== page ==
Gerard Barthel and Jacques Bucker. La Grande Peur Martienne [The Great Martian Panic] Nouvelles Editions Rationnalistes, Paris, 1979.
It is regrettable that the lack of a suitable translation condemns some books to remain unknown to the English-speaking public, because some foreign works are significant and should be read by all interested in the UFO phenomenon.
One such book is La Grande Peur Martienne. When it first appeared it was not well received by European ufologists, who perceived it as a demolishing attack on ufology, intended to promote the so-called sociopsychological explanations of the phenomenon. Perhaps in the end that is what the work of Barthel and Brucker has done; but after a thoughtful reading, I do not believe that such was their original intent.
The book addresses exclusively the French wave of 1954, more precisely the cases reported between August 1 and November 30, of which the author claims to have reinvestigated 562, by directly interviewing the original witnesses and reviewing the newspapers of the time. In doing so, they have discovered a large number of cases with trivial explanations, as well as a good number of hoaxes and frauds, including deliberate media manipulations. The original reports are presented in the text together with the new elements discovered by the authors, thus eliminating those cases from the catalogues of UFO events.
All of this sounds serious and legitimate and in a way is similar to the methodology used by UNICAT, but the reader soon discovers that the selection of the cases presented is far from unbiased. The brunt of their attack seems to be on Jacques Vallee, and emphasises the lack of care and critical judgement apparent in the selection of the cases that were included in his catalogue. By actual count, more than forty cases of the Vallee catalogue have been shown to be poor, erroneous, and I will add, without scientific value.
Not that Vallee does not deserve this ruthless critique. In fact, during our own consideration of Passport to Magonia we have found many cases that surprised us, as they are worthless and based either on newspaper accounts, marked 'personal' (which rules out the possibility of an independent verification), or attributed to Guy Quincy, whose original listings do not have suitable references. Not unexpectedly, many of the cases demolished by Barthel and Brucker coincide with the ones I have already eliminated.
But after all this good work, the authors seem to run out of steam, and rush to their world-shaking conclusion: UFOs do not exist (sounds familiar, doesn't it?). Nobody has touched one, no craft has ever landed, no marks on the ground can be attributed to those nonexistant UFOs. As Michel Monnerie said, "there are no UFOs". All we have is a complex mixture of various circumstances, magnified by the media eager for sensationalism and by ufologists wanting only to perpetuate a myth. There is really nothing behind those hundreds of thousands of reports, and all have a trivial or mundane explanation.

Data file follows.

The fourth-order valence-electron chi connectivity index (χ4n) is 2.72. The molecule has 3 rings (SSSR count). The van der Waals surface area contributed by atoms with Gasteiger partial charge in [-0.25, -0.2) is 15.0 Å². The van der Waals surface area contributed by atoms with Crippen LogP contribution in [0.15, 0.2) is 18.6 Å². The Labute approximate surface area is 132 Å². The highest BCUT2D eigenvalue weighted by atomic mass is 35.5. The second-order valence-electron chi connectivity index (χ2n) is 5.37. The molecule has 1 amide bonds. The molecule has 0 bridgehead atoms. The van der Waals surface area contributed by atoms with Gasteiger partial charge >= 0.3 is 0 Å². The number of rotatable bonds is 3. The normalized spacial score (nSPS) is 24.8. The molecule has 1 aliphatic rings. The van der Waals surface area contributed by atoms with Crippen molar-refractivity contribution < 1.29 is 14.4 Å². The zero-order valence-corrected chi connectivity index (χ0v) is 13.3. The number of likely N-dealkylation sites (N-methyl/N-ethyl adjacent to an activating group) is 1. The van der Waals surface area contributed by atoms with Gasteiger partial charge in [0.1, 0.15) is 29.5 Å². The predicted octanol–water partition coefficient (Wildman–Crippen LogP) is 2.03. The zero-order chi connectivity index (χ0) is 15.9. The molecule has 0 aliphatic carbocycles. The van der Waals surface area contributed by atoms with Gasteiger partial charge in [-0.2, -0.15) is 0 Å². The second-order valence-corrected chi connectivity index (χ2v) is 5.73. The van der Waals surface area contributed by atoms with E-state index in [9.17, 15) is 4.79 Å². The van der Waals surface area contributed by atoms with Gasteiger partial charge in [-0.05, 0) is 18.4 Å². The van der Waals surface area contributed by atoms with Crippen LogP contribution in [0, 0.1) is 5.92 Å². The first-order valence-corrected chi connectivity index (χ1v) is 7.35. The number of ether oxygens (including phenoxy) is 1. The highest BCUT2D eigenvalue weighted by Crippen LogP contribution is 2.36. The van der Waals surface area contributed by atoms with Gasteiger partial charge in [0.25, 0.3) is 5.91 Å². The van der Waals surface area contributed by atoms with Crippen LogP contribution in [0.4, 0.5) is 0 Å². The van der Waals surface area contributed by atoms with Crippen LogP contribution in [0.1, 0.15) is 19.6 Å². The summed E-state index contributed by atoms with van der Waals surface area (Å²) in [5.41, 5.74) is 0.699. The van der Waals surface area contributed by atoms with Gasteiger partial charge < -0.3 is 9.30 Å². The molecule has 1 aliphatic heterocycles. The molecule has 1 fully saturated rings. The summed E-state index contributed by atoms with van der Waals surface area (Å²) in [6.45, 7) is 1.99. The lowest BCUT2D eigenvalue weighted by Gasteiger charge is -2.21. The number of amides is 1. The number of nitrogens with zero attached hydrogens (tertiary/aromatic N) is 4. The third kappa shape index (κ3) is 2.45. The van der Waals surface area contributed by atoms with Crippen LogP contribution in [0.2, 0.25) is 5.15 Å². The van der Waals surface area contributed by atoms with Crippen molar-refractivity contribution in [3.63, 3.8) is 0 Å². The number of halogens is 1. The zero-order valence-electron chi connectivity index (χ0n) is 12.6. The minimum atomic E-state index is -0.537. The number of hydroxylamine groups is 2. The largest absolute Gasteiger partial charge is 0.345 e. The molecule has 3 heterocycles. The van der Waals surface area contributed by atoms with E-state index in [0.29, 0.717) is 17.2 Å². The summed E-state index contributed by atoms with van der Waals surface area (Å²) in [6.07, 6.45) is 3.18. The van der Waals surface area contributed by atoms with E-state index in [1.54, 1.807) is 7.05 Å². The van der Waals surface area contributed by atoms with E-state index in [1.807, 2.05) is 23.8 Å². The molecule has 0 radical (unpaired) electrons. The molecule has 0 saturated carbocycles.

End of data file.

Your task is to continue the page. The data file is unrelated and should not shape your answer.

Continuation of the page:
Perhaps Barthel and Brucker realised at this point that they had gone too far, that the extrapolation from a few cases from the 1954 wave to all the cases in France, and by extension to all the cases in the world, was unsound. Thus as an afterthought they tell us that they have "also studied the majority of the important cases" (for France), and they produce a short list of such cases. But alas ~ Those are hardly the most important cases, which are notoriously absent. Not a word is said about, for instance, Cussac (670829) or the case of Dr. X (681102). Two other cases are noted: Quarouble (540911), dismissed by waving hands and ignoring the evidence; and Valensole (650701), for which, since other cases have shown that physical races and humanoids are without foundation, the sincerity of the witness is dubious, and one must look for a psychological explanation.
To give the authors credit where credit is due, their criticism of the methodology in the selection of cases is accurate, and there is at least one classical case (Premanon, 509271 that they have unmasked. And they have also pointed out in the Vallée Catalogue some of the cases without scientific value, information which is really not new to us.
In spite of their unsupported extrapolation, their leaning towards sociopsychological solutions, and their ignoring the evidence when it is not in the direction of their bias, the work has merits. It points out the fallacies of using newspapers as sources of information and the resultant inexactitudes in dates and times, of which we have become so acutely aware in working with UNICAT, and indirectly supports our methodology of not even considering a case unless there exists a good written report based on an 'in situ' investigation. -- Dr. Willy Smith, from Magonia 24, November 1986.